This is a comprehensive course which introduces students to the fundamentals of biblical Greek. The student will develop a functional corpus of Greek vocabulary; learn to pronounce, read and translate New Testament Greek; and become familiar with the basic forms of grammar and paradigms. The course deals primarily with introductory elements of Greek such as alphabet, pronunciation, and focuses on NT Greek nouns, pronouns, and adjectives. Verbs will be covered in Greek II and III.
The Hebrew prophets made a distinct and formative contribution to the life and thought of Israel and the Church. This course will examine the books known as the Major Prophets: Isaiah, Jeremiah and Ezekiel.
We will begin with a study of the origin and development of O.T. prophecy, the function of the prophet, the problem of true and false prophets, the language of prophecy, the prophetic canon and the interpretation of prophecy. Questions of date, authorship and critical problems of each book will be noted. An exegetical study of the book of Isaiah will examine its historical and contemporary applications, as well as serve as a model for interpreting other prophetic literature.
This course will examine the twelve books of the Old Testament known as the Minor Prophets. They comprise: Hosea, Joel, Amos, Obadiah, Jonah, Micah, Nahum, Habakkuk, Zephaniah, Haggai, Zechariah and Malachi.
The major areas of concern include: the origin and development of O.T. prophecy, the function of the prophet, the problem of true and false prophets, the language of prophecy, and the interpretation of prophecy. The study will also touch on the questions of date and authorship of the individual books. The content, the context, and the relevance of each book will be examined.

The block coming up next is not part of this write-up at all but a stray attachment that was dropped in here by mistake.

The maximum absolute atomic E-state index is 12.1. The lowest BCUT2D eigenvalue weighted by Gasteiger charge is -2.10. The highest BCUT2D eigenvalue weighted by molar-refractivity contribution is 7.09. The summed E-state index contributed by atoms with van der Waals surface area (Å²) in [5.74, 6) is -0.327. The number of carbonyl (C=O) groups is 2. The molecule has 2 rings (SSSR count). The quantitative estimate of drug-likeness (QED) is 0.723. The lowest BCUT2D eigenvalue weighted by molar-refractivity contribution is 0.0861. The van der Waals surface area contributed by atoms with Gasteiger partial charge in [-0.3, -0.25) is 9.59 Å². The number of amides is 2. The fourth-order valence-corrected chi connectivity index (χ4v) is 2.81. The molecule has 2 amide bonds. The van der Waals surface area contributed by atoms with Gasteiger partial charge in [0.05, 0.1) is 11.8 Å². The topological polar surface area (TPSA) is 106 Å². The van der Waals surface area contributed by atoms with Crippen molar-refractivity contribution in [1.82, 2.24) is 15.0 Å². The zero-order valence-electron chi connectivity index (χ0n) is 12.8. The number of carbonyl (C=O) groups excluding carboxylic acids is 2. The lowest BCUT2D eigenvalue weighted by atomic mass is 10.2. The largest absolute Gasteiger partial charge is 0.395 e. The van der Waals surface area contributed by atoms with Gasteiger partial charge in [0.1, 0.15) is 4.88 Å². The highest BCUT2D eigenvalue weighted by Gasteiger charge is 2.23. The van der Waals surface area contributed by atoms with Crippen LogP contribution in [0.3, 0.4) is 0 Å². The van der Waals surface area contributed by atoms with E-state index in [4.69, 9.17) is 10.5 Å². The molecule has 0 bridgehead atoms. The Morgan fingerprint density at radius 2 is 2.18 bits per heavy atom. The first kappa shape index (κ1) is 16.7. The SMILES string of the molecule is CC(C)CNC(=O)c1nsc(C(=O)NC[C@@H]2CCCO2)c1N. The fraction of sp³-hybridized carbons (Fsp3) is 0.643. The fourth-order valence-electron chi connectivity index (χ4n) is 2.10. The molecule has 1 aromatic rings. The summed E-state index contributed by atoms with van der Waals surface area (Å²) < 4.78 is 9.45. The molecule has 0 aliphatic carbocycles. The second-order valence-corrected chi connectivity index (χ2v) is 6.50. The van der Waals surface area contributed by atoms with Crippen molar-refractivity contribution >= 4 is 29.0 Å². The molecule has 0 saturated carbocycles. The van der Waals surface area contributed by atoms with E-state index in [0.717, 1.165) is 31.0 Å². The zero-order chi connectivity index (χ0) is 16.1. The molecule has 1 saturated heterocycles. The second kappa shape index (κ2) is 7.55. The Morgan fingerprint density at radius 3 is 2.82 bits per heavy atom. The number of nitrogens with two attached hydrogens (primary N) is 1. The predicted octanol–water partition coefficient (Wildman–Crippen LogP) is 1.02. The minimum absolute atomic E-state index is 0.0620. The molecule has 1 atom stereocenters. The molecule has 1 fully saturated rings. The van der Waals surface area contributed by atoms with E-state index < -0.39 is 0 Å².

This course is a study of the problems in the Corinthian Church, Paul's responses and modern application. A method of interpretation will be developed which can be applied in interpreting other New Testament epistles. The course will begin with a study of the method of biblical exegesis. Then, after an introductory overview of the background, the major sections of 1 Corinthians will be examined each in turn.
This course is an analytical study of the Gospel of John. The background, the structure of the Gospel and the progressive development of its main themes are given special attention. The life, character, and ministry of Jesus are examined in their historical context and from a divine perspective as portrayed by John the Evangelist.
This course will include an interpretive study and diagramatic analysis of Paul's letters. The objective is to establish Paul’s teachings to the church. Special emphasis will be given to his letters to the Romans and Galatians, with investigative background material, key theological issues and matters pertaining to the life, character, and ministry of Paul. Application of the teachings of these books to contemporary problems will also be emphasized.
This course is a descriptive survey of the historical books of the Old Testament. The background, structure, content and theology of each book will be examined. Political, social and religious developments in Israel during the period covered by these books will be noted in order to understand Israel's distinctive religious development and the historical and theological background from which Christianity arose.
Biblical Hermeneutics is the science for discovering, establishing, and systematically setting forth the proper rules for the interpretation of Scripture. Thus, Hermeneutics is the science and art of Biblical interpretation. It provides the theories and rules which are to be applied to Scripture. The aim of this discipline is to lead interpreters to understand the message of a text as it was written to its first readers and then to relate that message cross-culturally to its 20th Century readers. Hermeneutics concerns itself with 3 major aspects: 1) historical and cultural background, 2) grammar, and 3) literary genre.